OBJECTS OF THE INVENTION
It is therefore an object of the present invention to incorporate gripper mechanisms with integral heaters to perform deep massage of the limbs.
It is a further object of the present invention to provide dry hydrotherapy with heat and actual water channels.
It is also an object of the present invention to provide vibratory stimulation through the use of wave-like interference patterns of two motor-driven eccentric weights.
It is another object of the present invention to provide a modified Shiatzu massage using wooden balls which spin and move orbitally.
It is yet still another object of this invention to use musical instrument digital interface (MIDI) controlled actuation of grippers and other system actuators by simply mapping their control interfaces as musical notes, thereby avoiding the useof specialized software for control.
It is also an object of this invention to integrate these features and others in an ergonomic relaxation station.
It is another object of this invention to provide a modular deep massage unit incorporating grippers and dry hydrotherapy for treating various limbs of the human or animal body.
It is yet another object of the present invention to improve over the disadvantages of the prior art.
SUMMARY OF THE INVENTION
In keeping with these objects and others which may become apparent, the present invention provides for a relaxation device for inducing user relaxation. The device may be either an open sleeve for treating an individual limb, such as a hand,foot or part of an arm or a leg, or it may be an integrated station for the whole body to lie in.
In contrast to the prior art, the present invention closely simulates human hand-applied massage by a plurality of massage grippers that simulate rhythmic kneading by fingers without unnecessary and aggravating vibrations, preferably inconjunction with a pulsating flow of air bubbles in fluid-filled tubes and a layer of temperature controlled resistive wire which are adjacent to the grippers, to simulate either actual water-based hydrotherapy or the warm, blood flow induced feeling ofactual hand-applied massage.
For the full body device, a couch has a frame and a reclining surface attached to the frame for accommodating a user in a reclining position. This frame includes a plurality of pairs of massage grippers connected to and extending generallyupward therefrom, to simulate fingers applying a gripping massage technique.
These massage gripper pairs are elongated members projecting generally upward from the frame. These gripper pairs are capable of moving reciprocally between an open and a closed position, for cradling and contacting the body of a user.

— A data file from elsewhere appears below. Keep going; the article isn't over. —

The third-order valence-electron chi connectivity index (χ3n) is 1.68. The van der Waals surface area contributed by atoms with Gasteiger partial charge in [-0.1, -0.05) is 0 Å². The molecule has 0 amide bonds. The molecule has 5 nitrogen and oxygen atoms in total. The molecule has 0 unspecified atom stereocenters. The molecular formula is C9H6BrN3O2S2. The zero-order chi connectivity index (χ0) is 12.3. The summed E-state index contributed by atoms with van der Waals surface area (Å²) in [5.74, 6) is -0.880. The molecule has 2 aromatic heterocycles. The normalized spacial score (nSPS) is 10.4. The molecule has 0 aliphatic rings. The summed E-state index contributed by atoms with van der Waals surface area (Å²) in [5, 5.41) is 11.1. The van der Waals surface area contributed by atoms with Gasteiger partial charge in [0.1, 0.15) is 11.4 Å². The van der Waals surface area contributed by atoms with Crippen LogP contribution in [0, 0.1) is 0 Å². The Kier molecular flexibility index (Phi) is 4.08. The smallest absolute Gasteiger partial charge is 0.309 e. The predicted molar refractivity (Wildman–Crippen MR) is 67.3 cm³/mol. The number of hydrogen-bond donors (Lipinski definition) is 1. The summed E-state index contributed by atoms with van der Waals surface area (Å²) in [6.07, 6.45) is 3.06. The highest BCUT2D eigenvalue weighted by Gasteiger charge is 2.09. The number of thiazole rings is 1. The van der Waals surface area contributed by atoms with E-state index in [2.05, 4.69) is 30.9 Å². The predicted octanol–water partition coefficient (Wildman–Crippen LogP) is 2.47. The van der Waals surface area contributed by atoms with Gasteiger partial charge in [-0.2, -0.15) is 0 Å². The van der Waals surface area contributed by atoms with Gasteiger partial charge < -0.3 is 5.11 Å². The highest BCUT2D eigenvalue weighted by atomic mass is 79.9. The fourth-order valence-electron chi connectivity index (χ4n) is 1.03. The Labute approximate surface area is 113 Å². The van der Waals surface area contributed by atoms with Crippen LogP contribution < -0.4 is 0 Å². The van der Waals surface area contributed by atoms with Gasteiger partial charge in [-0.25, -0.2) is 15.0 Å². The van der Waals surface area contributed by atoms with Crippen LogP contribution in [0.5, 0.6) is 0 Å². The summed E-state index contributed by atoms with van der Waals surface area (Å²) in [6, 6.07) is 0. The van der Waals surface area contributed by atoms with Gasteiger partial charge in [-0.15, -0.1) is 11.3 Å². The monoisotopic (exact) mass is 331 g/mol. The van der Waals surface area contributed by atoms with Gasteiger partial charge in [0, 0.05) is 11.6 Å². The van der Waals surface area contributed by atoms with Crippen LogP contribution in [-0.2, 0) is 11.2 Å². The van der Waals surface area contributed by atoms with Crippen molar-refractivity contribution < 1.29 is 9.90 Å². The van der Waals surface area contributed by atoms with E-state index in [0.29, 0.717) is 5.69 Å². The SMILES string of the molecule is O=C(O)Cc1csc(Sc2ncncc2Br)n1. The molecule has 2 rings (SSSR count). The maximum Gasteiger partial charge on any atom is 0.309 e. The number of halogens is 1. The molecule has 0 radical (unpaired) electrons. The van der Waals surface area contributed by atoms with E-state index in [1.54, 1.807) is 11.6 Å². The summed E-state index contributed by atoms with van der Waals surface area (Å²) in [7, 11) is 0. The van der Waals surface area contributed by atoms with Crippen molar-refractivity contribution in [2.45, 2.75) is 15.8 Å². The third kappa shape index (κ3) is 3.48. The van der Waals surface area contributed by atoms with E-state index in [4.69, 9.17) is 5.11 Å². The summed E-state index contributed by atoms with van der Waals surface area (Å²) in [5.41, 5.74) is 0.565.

The massage gripper pairs are controlled by motive actuators that produce movement between the open and closed positions.
The massage gripper elongated members respectively have respectively attached thereon one or more soft massage contact pads that simulate fingertips and which contact and massage the body of a user.
Each contact pad includes a super-soft outer shell surrounding and attached to a relatively harder resilient inner liner, which in turn is attached to the elongated gripper member.
These pads simulate fingertips, wherein the soft outer shell simulates the skin and outer tissues, but the harder inner layer simulates the inner tissues, cartilage and bones of the finger.
The motive actuators of the massage gripper elongated members are connected to produce open and closed massage motions in the massage contact pads.
The motive actuators for the massage gripper members may be by scissors extender linkages, or by flexible cables or other repetitive open and closing actuators.
Running axially underneath the longitudinally extending pairs of massage grippers are longitudinally extending tubes of a stationary water supply having air bubbles moving therethrough. The truly unique approach and application of the "dry"hydrotherapy technique used here is that no water pump or external source of water is required. Instead, the water inside the soft vinyl tubes remains stationary or "static", and air from the host air compressor is channeled to and blown through thewater, which creates a bubbling, pulsating effect that is very soothing. Although the tubes contain water, no water touches the user but the effect simulates actual hydrotherapy for enhancing the relaxation of a user.
The resistive wire located on the top of these tubes communicate with temperature regulators. The perception of warmth is felt as the bubbling and pulsating action of the dry hydrotherapy passes through the heated resistive wires as a person oran individual limb is lying on them, creating the illusion of the water and air being heated. The hydrotherapy hoses, with the resistive wire on top, are then wrapped with an attractive heat resistant cloth material.
The motive actuators that produce movement of the gripper pairs between the open and closed positions are preferably compressed air compressors.
Furthermore, the massage gripper pairs are connected to the frame by a base support supporting scissors extenders, flexible cables or other open and closing actuators.